A working document from the period shows the following layout:
This layout allowed for 16K of disk cache. The same working
document shows TSSYS.ASM grown to 1622 lines and
a new TSBIO.ASM module of 558 lines; the block
I/O changes were apparently extensive. New modules TSLOW.ASM
(low memory) and TSUSR.ASM (user visible) are also
mentioned, and the login: prompt was also introduced then.
In the summer of 1987, the total amount of RAM was expanded
to 384K, giving us much more space for the disk cache. To take
advantage of this, the disk cache was exported from the
system link layout. The disk cache was also enhanced to handle
non-512 byte sectors and ALIEN support was finally added to TS.
During 1989, LAN client support was added to TS
while the LAN server program was being developed.
This allowed us to move the TS_SYS volume
to the DISKSERVER hard disk, thus freeing up one
of our floppy drives.
After these additions, the TS sources totaled about 12000 lines;
it had in fact become impossible to keep the complete source
and the generated .OBJ files on a single floppy because
they simply wouldn't fit. A workaround using a second floppy
containing no sources was used temporarily until
the LAN client/server system was working.
In 1990, some small TS enhancements were made (IOBYTE,
timer guards) but nothing big happened anymore and the
system was essentially considered finished.
Development of the DISKLESS hardware and CHAOS software
would eventually have resulted in the replacement of TS,
after having served as a bootstrap environment, but
this was never finished.
As TS is a big program, it had to be carefully structured.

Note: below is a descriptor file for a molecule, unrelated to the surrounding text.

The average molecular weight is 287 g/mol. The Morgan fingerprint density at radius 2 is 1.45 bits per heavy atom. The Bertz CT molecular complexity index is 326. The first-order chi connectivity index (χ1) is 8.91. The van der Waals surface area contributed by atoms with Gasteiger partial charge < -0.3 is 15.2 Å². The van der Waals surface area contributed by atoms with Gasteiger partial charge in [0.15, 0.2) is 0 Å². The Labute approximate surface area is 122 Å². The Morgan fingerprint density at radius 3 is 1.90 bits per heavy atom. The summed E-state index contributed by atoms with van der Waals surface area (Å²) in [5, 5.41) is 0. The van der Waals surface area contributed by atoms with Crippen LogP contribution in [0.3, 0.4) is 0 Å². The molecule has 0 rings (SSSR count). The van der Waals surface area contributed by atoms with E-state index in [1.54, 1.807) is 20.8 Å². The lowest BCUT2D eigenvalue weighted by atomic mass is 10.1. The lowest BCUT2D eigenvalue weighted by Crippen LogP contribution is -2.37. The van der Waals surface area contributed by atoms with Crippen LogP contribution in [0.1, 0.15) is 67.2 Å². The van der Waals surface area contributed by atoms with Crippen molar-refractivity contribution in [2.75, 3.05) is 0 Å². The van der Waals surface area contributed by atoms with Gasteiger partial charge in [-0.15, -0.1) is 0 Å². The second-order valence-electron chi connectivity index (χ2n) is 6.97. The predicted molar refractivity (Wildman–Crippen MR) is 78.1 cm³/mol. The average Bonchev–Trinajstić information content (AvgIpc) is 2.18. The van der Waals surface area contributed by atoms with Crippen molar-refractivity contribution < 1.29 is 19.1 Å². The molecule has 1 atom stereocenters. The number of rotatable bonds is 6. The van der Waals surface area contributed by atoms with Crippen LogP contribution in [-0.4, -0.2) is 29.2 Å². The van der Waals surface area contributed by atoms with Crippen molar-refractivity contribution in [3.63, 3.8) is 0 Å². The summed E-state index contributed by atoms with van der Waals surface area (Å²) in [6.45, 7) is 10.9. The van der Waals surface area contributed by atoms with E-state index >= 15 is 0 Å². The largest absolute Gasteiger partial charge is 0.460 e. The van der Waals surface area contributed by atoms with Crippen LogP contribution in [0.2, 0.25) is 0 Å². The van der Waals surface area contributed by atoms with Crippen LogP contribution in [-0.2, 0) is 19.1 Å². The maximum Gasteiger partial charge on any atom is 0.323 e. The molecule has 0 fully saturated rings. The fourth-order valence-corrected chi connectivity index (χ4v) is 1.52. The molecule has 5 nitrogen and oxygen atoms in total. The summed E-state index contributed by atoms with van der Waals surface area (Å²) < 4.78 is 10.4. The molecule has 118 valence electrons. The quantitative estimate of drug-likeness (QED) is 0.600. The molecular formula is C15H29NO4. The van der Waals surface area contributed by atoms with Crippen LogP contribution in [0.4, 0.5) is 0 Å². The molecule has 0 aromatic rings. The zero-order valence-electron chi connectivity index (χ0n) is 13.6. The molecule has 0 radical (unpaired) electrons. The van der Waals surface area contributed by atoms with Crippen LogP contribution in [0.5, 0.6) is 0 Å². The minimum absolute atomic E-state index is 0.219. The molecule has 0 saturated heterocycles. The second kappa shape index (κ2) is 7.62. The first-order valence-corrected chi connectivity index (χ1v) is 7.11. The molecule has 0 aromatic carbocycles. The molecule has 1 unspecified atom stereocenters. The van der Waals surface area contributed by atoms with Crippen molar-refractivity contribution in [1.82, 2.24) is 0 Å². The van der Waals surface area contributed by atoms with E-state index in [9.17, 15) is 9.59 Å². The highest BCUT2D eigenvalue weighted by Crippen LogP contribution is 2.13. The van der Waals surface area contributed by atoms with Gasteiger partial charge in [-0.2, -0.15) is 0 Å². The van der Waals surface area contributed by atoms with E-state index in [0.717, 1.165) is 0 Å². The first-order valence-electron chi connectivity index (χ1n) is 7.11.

This sometimes included refactoring so that modules would
remain conceptually sound and not too unwieldy in size.
The module chart below shows the structure as of early 1986.
TS module hierarchy chart (from the book "THE ORDINATOR PROJECT")
The BIOS module accepts all system calls from user programs
and routes them to the various internal modules. This requires
switching from user to system link layout, which accounts for
a sizable portion of the processor time spent on character I/O.
The LOGIN module implements the login: prompt.
The user does not type his name (TS has no explicit concept of user identity)
but the name of the disk he wishes to work on. A CP/M session will then
be started where the A: drive is connected to that disk.
The CONSOLE sub-module displays the names of the
disks that are currently inserted in the disk drives;
if a disk is requested for I/O a message stating this is also displayed.
The PROCES (process) module manages the creation and
destruction of processes. Although user processes will
always run CP/M, internal processes may run the console
display or handle login: prompts.
The SCHEDULER module manages the scheduling of the
single Z80 CPU among the processes that want to use it.
The scheduler uses three
process queues: the usr queue, the sys queue and
the slp queue. This was modeled somewhat on the UNIX process